From Silicon Valley to Mount Sinai they’re arguing over what the future of medicine needs more: doctors or algorithms. Both sides should visit a rural district hospital in Tanzania and agree to shake hands, because the answer is clear: you need more of both.
This is Haydom Lutheran Hospital, 300km from Arusha in northern Tanzania, as seen from the air.
It’s an impressive site, as a referral hospital for more than 2 million people needs to be.
But you don’t travel all this way just to lark around with the birds, so let’s take a look at life on the ground.
Originally set up by a Norwegian civil society organisation, the hospital is now run by a local church. More than 2000 major and 2000 minor surgeries each year – and 600 c-sections – keep the 5 operating theatres busy, and the hospital vital to the community.
Now, we know that safe surgery is hard enough in the best conditions – operating without the right equipment “is nearly impossible,” as Professor Norbert de Bruijn found out as a surgical volunteer at Haydom earlier this year.
He began fundraising for a particular piece of equipment: a Glostavent anaesthesia machine specially designed for use in a low-resource setting, made by Diamedica in the UK.
They’re easy to use and simple to maintain – just like the pulse oximeter from Lifebox, which our friend Robert Neighbour, director of Diamedica, kindly delivered earlier this year when he went to Haydom to set up the three new machines!
So, now we’ve got our feet on the ground – what exactly does a ‘day in the life’ of an oximeter look like?
Karoline Linde can tell you. She sent an email from Haydom after just another busy day, walking us through the surgical wing and putting all debates about man v machine on hold…
“In Theatre 5 I followed an operation removing a prostate, where they only used spinal anaesthesia, and the anaesthesia nurse, Gabriel, monitored the patient manually,” she recounted.
“At one point he saw that the blood pressure was dropping, and so he goes to Theatre 3 next door to get the oximeter.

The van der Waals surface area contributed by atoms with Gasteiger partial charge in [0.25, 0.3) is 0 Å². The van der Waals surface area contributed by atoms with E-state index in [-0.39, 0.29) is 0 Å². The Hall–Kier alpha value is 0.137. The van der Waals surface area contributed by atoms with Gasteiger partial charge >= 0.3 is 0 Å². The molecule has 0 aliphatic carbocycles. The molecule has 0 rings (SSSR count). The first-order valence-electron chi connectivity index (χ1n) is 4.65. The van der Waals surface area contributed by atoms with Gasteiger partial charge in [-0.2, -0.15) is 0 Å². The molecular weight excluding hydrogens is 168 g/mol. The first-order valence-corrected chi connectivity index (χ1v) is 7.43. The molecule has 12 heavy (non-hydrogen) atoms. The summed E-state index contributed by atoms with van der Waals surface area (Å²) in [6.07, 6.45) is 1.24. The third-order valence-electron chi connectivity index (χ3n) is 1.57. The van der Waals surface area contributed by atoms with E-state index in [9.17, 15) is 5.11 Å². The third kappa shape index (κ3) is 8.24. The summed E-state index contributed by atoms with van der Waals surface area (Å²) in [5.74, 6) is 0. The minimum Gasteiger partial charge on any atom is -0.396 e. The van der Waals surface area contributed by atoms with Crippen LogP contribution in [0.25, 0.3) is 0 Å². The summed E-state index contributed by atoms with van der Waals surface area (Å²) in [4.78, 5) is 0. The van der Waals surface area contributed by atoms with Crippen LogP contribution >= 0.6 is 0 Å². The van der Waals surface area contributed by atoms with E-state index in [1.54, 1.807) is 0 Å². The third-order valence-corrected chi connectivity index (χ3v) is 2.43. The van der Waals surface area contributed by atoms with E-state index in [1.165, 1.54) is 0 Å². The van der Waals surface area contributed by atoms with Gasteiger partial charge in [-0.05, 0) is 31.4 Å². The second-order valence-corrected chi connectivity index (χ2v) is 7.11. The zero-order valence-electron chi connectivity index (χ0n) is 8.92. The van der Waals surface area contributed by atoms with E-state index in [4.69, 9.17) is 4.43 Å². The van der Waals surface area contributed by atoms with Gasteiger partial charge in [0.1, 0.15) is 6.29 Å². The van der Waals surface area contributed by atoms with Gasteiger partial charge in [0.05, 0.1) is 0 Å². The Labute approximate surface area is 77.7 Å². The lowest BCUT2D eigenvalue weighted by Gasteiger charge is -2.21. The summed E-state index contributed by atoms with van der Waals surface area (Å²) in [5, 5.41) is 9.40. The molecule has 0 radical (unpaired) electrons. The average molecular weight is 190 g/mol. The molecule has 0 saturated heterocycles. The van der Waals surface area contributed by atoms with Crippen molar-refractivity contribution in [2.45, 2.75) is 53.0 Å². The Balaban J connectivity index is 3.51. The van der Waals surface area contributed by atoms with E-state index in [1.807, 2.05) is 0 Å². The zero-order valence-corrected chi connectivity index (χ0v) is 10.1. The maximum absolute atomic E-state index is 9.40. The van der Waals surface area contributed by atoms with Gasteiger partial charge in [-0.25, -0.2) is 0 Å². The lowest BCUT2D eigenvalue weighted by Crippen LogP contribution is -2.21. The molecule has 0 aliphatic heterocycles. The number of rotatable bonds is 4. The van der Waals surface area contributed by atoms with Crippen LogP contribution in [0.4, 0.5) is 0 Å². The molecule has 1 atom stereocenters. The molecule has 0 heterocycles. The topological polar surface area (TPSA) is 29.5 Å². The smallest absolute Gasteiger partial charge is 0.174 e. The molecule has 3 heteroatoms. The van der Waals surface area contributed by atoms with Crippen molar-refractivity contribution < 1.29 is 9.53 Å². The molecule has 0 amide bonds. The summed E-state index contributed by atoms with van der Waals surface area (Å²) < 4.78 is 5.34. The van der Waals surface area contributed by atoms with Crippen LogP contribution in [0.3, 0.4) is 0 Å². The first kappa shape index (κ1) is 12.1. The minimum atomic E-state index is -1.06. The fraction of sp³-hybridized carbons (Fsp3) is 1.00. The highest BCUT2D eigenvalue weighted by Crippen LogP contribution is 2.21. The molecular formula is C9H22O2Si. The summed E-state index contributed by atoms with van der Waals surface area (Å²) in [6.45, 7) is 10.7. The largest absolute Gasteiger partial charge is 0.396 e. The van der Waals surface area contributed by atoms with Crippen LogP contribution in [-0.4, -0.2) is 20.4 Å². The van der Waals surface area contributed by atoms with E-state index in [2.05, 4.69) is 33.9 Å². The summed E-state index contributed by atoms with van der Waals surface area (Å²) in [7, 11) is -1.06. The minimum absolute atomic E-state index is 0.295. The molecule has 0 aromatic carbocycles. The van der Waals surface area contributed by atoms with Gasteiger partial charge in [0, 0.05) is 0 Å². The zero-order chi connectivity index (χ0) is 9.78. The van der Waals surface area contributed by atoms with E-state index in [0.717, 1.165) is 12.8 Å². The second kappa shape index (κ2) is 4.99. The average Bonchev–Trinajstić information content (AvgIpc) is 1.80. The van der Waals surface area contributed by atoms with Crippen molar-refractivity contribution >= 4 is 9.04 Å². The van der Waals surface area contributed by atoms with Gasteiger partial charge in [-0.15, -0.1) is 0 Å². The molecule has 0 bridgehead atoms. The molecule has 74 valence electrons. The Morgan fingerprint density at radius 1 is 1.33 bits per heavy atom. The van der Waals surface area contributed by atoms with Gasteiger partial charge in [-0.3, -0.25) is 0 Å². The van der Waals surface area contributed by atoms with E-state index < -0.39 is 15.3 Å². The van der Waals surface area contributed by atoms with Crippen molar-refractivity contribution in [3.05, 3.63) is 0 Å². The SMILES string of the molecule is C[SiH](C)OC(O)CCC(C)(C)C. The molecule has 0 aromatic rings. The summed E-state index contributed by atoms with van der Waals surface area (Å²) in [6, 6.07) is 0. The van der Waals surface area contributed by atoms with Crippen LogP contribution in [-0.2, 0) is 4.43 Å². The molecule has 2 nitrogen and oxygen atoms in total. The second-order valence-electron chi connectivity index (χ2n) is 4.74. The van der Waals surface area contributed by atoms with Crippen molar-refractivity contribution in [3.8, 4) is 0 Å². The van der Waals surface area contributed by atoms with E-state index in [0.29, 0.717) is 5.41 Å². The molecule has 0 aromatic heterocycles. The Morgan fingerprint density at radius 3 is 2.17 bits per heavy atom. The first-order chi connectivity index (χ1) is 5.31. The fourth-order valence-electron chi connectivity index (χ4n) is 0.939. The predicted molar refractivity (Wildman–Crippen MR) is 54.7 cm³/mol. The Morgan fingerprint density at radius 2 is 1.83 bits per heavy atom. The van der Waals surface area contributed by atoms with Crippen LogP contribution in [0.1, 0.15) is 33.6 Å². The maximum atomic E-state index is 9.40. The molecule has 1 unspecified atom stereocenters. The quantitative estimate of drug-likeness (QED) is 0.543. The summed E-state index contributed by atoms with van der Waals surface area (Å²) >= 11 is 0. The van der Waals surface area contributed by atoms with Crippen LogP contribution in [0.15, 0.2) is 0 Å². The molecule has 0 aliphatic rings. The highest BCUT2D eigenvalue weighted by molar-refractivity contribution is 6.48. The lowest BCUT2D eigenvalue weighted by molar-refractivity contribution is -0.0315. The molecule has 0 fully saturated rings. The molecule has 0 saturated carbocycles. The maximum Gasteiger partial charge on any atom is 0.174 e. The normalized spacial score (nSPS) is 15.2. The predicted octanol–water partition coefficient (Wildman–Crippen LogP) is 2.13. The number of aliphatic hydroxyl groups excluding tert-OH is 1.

‘The great thing about these pulse oximeters is that they are portable, so in case we see that the patients vital signs are deteriorating we can get the oximeter and check,’ he explains.”
“Gabriel takes the oximeter back to Theatre 3 where anaesthesia nurse Malisha puts the probe on a 35 year old women undergoing surgical revision of a complicated fracture. Malisha will be using the Glostavent to give general anaesthesia. ‘The Lifebox pulse oximeters are very good, especially for monitoring children’ says Malisha.”
From Malisha in Theatre 3, to Gabriel in Theatre 5, back to Malisha in 3 – ask an age-appropriate doctor in the Europe or North America and they’ll tell you that’s how it used to be when pulse oximeters were first introduced in the 1980s. Anaesthetists would race into work, review patients, and stake their claim for who was more vulnerable, who was more deserving of the oximeter.
As though some people deserve safer surgery more than others.
We know they don’t. So we provided more oximeters, and we trained more people how to use them. And we made anaesthesia safer.
We need to do the same thing in low-resource setting countries, where patients just as deserving, and providers just as devoted, are struggling for safe care in the face of immense risk.
The staff at Haydom do an incredible job, and they shouldn’t have to juggle equipment to get the job done. We know how to make anaesthesia safer – we just need support to do it.
Thanks to Lifebox donors, we’re thrilled to say that we’re now able to send more oximeters to Haydom, so that soon, oximeters won’t have to travel between theatre to spot check patients.
What we don’t need to do is argue about it. Healthcare workers – equipment – training – we know for a fact that there’s so much more to be done.